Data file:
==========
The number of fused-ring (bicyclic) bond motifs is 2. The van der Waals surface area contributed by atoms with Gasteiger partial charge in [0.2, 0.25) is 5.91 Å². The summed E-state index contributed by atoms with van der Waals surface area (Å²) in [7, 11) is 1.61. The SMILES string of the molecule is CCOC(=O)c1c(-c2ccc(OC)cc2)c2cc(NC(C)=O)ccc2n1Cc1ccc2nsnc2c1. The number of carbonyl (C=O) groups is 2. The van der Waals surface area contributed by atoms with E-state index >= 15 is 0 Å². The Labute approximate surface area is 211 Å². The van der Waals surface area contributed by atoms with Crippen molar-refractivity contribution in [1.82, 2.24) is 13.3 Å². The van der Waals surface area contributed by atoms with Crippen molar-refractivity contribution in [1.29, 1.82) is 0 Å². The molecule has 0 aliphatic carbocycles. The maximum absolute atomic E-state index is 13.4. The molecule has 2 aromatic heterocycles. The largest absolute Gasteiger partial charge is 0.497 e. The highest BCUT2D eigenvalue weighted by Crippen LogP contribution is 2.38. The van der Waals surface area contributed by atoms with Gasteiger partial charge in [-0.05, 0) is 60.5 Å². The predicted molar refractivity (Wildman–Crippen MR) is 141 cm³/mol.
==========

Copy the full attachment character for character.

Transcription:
The number of fused-ring (bicyclic) bond motifs is 2. The van der Waals surface area contributed by atoms with Gasteiger partial charge in [0.2, 0.25) is 5.91 Å². The summed E-state index contributed by atoms with van der Waals surface area (Å²) in [7, 11) is 1.61. The SMILES string of the molecule is CCOC(=O)c1c(-c2ccc(OC)cc2)c2cc(NC(C)=O)ccc2n1Cc1ccc2nsnc2c1. The number of carbonyl (C=O) groups is 2. The van der Waals surface area contributed by atoms with E-state index >= 15 is 0 Å². The Labute approximate surface area is 211 Å². The van der Waals surface area contributed by atoms with Crippen molar-refractivity contribution in [1.82, 2.24) is 13.3 Å². The van der Waals surface area contributed by atoms with Crippen molar-refractivity contribution in [1.29, 1.82) is 0 Å². The molecule has 0 aliphatic carbocycles. The maximum absolute atomic E-state index is 13.4. The molecule has 2 aromatic heterocycles. The largest absolute Gasteiger partial charge is 0.497 e. The highest BCUT2D eigenvalue weighted by Crippen LogP contribution is 2.38. The van der Waals surface area contributed by atoms with Gasteiger partial charge in [-0.05, 0) is 60.5 Å². The predicted molar refractivity (Wildman–Crippen MR) is 141 cm³/mol.